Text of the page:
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United States ex rel. Dingus v. Butler

United States District Court, N.D. Illinois, Eastern Division

November 2, 2016

UNITED STATES OF AMERICA ex rel. ANTHONY DINGUS (# R-44941), Petitioner,
v.
KIMBERLY BUTLER, Warden, [1] Respondent.

          MEMORANDUM OPINION AND ORDER

          MILTON I. SHADUR, SENIOR UNITED STATES DISTRICT JUDGE

         Anthony Dingus ("Dingus") has filed a 28 U.S.C. § 2254 ("Section 2254") Amended Petition for Writ of Habeas Corpus ("Petition")[2] to challenge his conviction for murder and the resultant 50 year sentence. In accordance with Rule 4 of the Rules Governing Section 2254 Cases in the United States District Courts ("Section 2254 Rules"), this Court promptly reviewed the Petition and its attachments. For the reasons stated in this memorandum opinion and order, Dingus' Petition is denied on all counts and this action is dismissed.

         Facts

         Section 2254(d) makes the state court's findings of fact presumptively correct in any federal habeas proceeding. In this instance the factual background stated in the Illinois Appellate Court's opinion on direct review (People v. Dingus, 2015 IL App. (1st) 132087-U, ¶ 18, appeal denied 39 N.E.3d 1006 (Ill. 2015)) reflects the record fully and fairly. That factual background will be summarized briefly here.

         Dingus was charged with first degree murder, aggravated unlawful use of a weapon and reckless discharge of a firearm in connection with the May 25, 2002 shooting death of Raymond Delgado ("Delgado"). At the May 2005 jury trial Delgado's cousin Jason Soto ("Soto") testified that he went with Delgado to meet friends for a party. Soto said that he and Delgado went outside at about 2:30 a.m., heard an occupant in a car yell "Ambrose" and saw a bottle thrown from the car. Soto explained "Ambrose" was the name of a local gang.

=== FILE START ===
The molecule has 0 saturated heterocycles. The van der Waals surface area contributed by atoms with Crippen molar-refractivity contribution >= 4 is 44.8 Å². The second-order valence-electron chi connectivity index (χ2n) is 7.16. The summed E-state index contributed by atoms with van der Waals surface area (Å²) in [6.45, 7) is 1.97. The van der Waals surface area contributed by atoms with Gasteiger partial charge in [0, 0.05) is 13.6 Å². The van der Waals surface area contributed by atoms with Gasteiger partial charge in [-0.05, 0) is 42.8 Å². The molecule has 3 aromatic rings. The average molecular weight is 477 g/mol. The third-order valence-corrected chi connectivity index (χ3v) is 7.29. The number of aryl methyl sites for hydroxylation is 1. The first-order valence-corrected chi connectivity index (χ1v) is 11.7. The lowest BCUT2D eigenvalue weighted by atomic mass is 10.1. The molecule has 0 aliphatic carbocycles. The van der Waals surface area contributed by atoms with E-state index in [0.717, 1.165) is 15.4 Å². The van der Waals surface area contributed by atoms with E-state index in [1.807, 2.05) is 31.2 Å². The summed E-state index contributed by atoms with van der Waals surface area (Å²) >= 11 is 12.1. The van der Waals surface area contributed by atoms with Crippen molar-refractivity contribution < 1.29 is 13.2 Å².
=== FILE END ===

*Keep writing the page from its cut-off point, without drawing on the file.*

Soto then said he saw an individual walk toward Delgado, and when the two were 5 to 10 feet apart Soto saw a flash of light and heard "two pops." Another friend called 9-1-1 as Soto waited with Delgado. Officers arrived on the scene to find Delgado lying on the ground next to Soto, with no weapon in sight.

         Joseph Lopez ("Lopez") testified that a short time earlier he was drinking with friends, including Dingus, in the backyard of the Francisco Perez residence and that "something" caused them to leave the backyard. Lopez saw Perez holding a pink-handled chrome gun, with which he fired two warning shots as Delgado approached the group. Lopez testified that Perez then handed the gun to Dingus, who pointed the gun at Delgado and fired two shots, causing Delgado to fall to the ground. Dingus then handed the gun to Lopez, who testified that he then hid the gun in a pile of logs behind a garage and heard Dingus saying "I got him Maldonado." Lopez explained that "Maldonado" is a member of the Ambrose gang. Pablo Medina ("Medina") corroborated most of Lopez's testimony, adding that he heard Dingus say "Ambrose killer" as a statement of intent, although he said he never saw Dingus shoot Delgado. Both Lopez and Medina were impeached with testimony they provided to the grand jury, but not as to Dingus' statements quoted in this paragraph -- as to those, their testimony before the grand jury was the same as that before the trial jury.